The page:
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The wide flatland at Flatekvål is an old river floodplain that lay in front of the glacier at the end of the last Ice Age. (Svein Nord)


Eksingedalen alternates between wide, flat flood plains with good farmland, and narrow passages with waterfalls where the roads cling to the mountainsides. The alternations in the landscape are a result of the sculpturing work by glaciers over several ice ages, and the deposition of the glacial river deposits when the last glacier finally melted back.

It is not only the U-shape that is the trademark of glacially-carved valleys. Side valleys often run much higher up than the main valley, appearing as "hanging valleys". A profile along the length of the valley is stair-shaped, with troughs and thresholds. The troughs may be small lakes or become filled with sediment, now forming flood plains. The thresholds create waterfalls or rapids where the river cascades downward (the word "eksa" suggests "gets thrown outwards").

Eksingedalen has all of these characteristics of a glacially carved valley. Since the rivers in Eksingedalen today carry little sand or gravel, one may ask how the floodplains further up in the valley were formed.

To find the answer, one must go back to the end of the last Ice Age. Before the floodplains in Eksingedalen were formed, the glacier calved into the fjord, then it stopped first at Nordheim where the sea was about 60 metres higher than today, and then a bit later at Eikefet. The terrace at Eidslandet was deposited at this time. These sandy deposits have been quarried for sand over many years, so large portions of the terrace have been removed. The sand quarrying today has been moved to Eikefet.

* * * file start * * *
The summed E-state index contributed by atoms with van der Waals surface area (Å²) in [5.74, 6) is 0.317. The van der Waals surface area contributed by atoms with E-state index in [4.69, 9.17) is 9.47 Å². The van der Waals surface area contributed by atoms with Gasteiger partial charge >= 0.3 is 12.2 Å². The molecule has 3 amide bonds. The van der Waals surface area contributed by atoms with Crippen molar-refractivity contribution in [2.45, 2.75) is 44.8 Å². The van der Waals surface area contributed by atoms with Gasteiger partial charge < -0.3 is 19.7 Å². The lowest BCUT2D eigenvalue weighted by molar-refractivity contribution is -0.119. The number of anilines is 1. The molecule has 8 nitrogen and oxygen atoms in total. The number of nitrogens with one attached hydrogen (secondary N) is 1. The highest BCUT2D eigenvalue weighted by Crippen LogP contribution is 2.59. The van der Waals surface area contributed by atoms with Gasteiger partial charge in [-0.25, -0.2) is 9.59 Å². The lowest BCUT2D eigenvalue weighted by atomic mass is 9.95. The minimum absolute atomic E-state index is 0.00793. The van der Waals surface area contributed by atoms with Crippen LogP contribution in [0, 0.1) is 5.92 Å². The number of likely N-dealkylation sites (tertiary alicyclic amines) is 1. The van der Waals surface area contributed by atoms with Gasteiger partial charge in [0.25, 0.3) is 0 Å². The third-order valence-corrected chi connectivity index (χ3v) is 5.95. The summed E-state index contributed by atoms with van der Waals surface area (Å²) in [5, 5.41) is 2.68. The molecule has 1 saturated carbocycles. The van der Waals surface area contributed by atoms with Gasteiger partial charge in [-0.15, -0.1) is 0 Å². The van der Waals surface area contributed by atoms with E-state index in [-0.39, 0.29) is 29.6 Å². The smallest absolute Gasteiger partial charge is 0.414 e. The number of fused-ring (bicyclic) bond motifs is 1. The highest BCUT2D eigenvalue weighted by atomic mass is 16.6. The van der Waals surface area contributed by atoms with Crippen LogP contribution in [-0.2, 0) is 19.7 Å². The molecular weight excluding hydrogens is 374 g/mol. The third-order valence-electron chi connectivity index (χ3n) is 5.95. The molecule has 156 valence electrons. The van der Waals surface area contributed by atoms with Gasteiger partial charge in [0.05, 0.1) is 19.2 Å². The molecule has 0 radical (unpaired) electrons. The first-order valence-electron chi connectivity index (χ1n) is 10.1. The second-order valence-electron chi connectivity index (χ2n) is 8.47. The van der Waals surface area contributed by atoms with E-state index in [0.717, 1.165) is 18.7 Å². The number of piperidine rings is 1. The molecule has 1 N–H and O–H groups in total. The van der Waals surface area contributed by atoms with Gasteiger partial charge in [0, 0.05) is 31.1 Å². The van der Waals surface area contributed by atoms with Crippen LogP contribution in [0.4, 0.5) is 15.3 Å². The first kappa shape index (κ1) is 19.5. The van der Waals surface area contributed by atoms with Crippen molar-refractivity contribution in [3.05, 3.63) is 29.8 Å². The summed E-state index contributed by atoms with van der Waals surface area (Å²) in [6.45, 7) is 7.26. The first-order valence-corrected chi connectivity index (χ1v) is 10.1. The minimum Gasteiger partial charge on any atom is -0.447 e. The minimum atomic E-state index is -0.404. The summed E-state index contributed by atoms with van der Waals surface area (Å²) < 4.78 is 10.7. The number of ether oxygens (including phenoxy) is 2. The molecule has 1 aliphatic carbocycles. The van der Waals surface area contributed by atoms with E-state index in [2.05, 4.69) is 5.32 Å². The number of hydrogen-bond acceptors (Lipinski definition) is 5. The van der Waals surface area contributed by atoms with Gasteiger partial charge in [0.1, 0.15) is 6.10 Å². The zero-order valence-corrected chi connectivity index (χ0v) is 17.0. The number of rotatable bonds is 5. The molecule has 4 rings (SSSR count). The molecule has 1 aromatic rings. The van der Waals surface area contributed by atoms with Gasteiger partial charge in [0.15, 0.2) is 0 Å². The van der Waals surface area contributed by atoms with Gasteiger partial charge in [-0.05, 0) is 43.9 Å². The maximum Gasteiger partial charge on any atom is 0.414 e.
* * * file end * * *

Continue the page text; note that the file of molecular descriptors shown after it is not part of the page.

When the glacier melted back further up the valley, it stopped sometimes for short intervals.  At each stop large quantities of sand and gravel were deposited in shallow rivers ahead of the glacier. The rivers built up large flood plains, or outwash plains, as geologists call them. The result can be seen as large, even plains with loose sediment deposits at Løland, Eikemo, Høvik, Vetlejord, Flagekvål, Lavik and Nesheim.

The largest floodplain lies at Lavik. It is 2.5 km long and 150 m wide, and was deposited when the ice front lay at the mouth of the Fagerdalen valley.  Just below this there are large boulders at the surface. They bear witness to enormous amounts of water during deposition.

  • Profile of the position of the glacier front (curved lines) and glacial floodplains (yellow) at the end of the last Ice Age.

Profile of the position of the glacier front (curved lines) and glacial floodplains (yellow) when the ice receded from Eidslandet into the valley at the end of the last Ice Age. (Rune Aa/Inge Aarseth/Eva Bjørseth)

  • Aa, A. R. 1974. Isavsmeltinga i Eksingedalen og områda omkring. Upublisert hovudoppgåve, UiB,1974.
  • Aa, A. R.; Mangerud, J. 1981. Glasialgeologi og vegetasjonsinnvandring i Indre Nordhordland, Vest-Norge. Norges Geologiske Undersøkelser: 33–75.
  • Fylkesmannen i Hordaland 1991. Utkast til verneplan for våtmark i Hordaland. Rapport.